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Shake-ups, break-ups and individualism are rocking the world's established order

 The storming of the Bastille, 14 July 1789 via Wikipedia/Public Domain.
The storming of the Bastille, 14 July 1789 via Wikipedia/Public Domain.
The storming of the Bastille, 14 July 1789 via Wikipedia/Public Domain.

This week-end emancipation and empowerment were in the news.

On Sunday March 16, 2014, Crimea broke away from the Ukraine and declared itself a separate republic. Not wasting any time and in the "face of stern international criticism the Parliament of the breakaway republic of Crimea declared its independence from Ukraine on Monday, formally asking Russia to annex it and moving swiftly to cement its rupture with the authorities in Kiev" Read More

In another shake-up or break-up, Scotland is also considering declaring its independence from the United Kingdom. It's citizens will vote on the issue in September. But on Sunday, 03/16/2014, in an all out effort to entice voters away from independence, the Scottish Labour leader, Johann Lamont, said "There is no such thing as government money, only money that governments have taken from taxpayers. And I think successive governments have taken too much." Then when asked, "if that would mean higher taxes for the wealthiest?", Lamont told the people of Scotland: "Yes, it would. I believe so. It's an agenda of having powers for a purpose." Read On

Meanwhile, in America, Sunday’s New York Times, columnist Ross Douthat appears to bemoan the current climate of “individualism” in America. It seems a Pew survey, dated 03/07/2014, reports that young adults are also rocking the established order. The survey says that Millennials (at least those ages 18-33) are "unmoored from institutions", and as a group are more socially liberal on issues like immigration, marijuana and same-sex marriage. They are also relatively unattached to organized politics and religion, linked by social media, burdened by debt, hopeful about the future but distrustful of people and in no rush to marry. Additionally, they are also America’s most racially diverse generation. Read the Pew Survey.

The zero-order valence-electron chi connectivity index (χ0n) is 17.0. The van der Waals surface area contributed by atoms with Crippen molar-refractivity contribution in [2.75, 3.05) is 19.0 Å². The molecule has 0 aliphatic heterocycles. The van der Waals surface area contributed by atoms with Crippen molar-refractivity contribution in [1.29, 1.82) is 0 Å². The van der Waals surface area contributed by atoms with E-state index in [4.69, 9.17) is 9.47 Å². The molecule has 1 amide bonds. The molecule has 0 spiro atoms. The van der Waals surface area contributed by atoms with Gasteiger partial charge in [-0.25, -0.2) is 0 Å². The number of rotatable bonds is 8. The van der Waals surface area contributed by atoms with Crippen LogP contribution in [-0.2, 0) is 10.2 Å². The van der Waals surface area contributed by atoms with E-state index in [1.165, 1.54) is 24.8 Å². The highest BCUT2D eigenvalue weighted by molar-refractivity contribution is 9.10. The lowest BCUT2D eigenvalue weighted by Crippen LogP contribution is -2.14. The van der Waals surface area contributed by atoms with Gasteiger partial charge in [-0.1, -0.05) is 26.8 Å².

Shake-ups, break-ups and individualism, which seems be the tenor of our time, are rocking the world and polarizing peoples into two absolutist groups: change-fearing preservationists who believe in using laws to protect traditional norms, and liberals (in the more-freedom sense than the leftist sense) who tend to view tradition as arbitrary, xenophobic, and inefficient... and trust free individuals to choose their own lifestyles. But... Could there also be a middle ground where the preservationist’s insistence on tradition and liberal's compelling narrative for the future can be realized?